March 18, 2017
by Catherine Wilson
“Old school mentalities – like dentistry is a profession, not a business OR doing good dentistry is your best marketing – still permeate. There hasn’t been much in terms of teaching proper marketing for the new millennium.” Michael Carabash, managing partner of DMC LLP.
Why in the world do you, Dr. Dentist, have to know anything about, let alone participate in marketing in the new millennium? See paragraph above.
As touched on in this issue by dental profession experts in their fields, Dr. Wilson Chen, Michael Carabash and Timothy Brown, landmines, er, opportunities abound. When you were in dental school, did you discuss social media, building your brand, investor dentists, the corporate dentistry phenomenon or how about the power of charity, the danger of resting on your laurels (often known as your degrees), being comfortable with the status quo, the perils of being an absentee owner or could you take direction from a non-dentist owner? Again, see paragraph one!
Marketing, in all its permeations, is a fascinating and dangerous undertaking. Let’s focus on the fascinating.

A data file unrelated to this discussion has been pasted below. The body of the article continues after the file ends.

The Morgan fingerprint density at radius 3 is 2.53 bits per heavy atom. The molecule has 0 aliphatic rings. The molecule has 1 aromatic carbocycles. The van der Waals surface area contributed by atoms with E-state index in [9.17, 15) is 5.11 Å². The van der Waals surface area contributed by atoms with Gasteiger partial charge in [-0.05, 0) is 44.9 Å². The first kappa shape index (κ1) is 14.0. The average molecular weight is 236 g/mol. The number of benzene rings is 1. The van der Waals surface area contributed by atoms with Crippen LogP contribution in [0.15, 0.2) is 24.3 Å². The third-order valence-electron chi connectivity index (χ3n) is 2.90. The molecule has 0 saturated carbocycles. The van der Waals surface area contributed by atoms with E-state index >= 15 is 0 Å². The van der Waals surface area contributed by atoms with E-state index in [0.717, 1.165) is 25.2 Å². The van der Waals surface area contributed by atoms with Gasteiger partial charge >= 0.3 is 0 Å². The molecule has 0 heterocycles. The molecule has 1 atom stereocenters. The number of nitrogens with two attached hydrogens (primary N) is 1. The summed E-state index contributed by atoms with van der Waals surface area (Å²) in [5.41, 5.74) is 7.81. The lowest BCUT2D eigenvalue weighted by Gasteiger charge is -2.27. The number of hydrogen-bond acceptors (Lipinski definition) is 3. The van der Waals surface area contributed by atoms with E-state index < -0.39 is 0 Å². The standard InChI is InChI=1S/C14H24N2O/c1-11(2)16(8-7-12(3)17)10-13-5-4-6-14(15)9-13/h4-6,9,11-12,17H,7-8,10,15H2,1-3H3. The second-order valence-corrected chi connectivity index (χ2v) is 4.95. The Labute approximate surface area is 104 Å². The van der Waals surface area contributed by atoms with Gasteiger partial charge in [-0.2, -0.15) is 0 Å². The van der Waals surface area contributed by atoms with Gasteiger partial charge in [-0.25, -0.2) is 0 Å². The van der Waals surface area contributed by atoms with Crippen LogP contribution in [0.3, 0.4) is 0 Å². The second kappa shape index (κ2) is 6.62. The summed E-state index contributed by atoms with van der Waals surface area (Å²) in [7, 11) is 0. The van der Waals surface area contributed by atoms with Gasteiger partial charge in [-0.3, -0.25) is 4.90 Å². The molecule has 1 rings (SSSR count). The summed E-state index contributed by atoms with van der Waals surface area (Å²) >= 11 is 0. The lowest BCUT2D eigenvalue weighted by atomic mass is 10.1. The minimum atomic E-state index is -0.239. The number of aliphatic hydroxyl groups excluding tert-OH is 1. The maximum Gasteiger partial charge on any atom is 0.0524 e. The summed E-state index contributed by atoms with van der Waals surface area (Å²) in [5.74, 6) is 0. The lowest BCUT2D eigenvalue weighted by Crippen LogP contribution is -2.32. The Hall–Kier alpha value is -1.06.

Oral care recorded current value growth of two percent in Canada in 2015, to reach CD$1.1 billion., according to Euromonitor International. Over the review period, consumers took greater interest in their oral health, which saw them supplement their oral hygiene routine of toothbrushes and toothpaste with dental floss and mouthwashes/dental rinses. However, the unemployment rate in Canada remains moderately high so in order to avoid visits to the dentist, consumers also became more careful about their oral care, considering the high cost of such visits. Most oral care manufacturers managed to maintain their value shares in a highly competitive environment.
As Euromonitor reports, “oral care is set to reach CD$1.1 billion by 2020. The relatively high penetration of staple oral care products in Canada means that substantial retail volume growth is unlikely over the forecast period. Increased diversification and wider product portfolios will be key to the continued growth of oral care over the forecast period. As a result, manufacturers are expected to focus on providing targeted care to address specific needs.”
“In the modern world of business, it is useless to be a creative, original thinker unless you can also sell what you create.” – David Ogilvy
While dental professionals sometimes bristle at the thought of being business owners rather than healthcare providers, dental professionals must still ask themselves simple questions concerning marketing:
Compared to my competitors, and yes, Dr. Dentist, the next shingle down is your competitor, is your strategy dull or fresh; conventional or unique; usual or novel; commonplace or innovative?
Home again, home again, jiggity jig…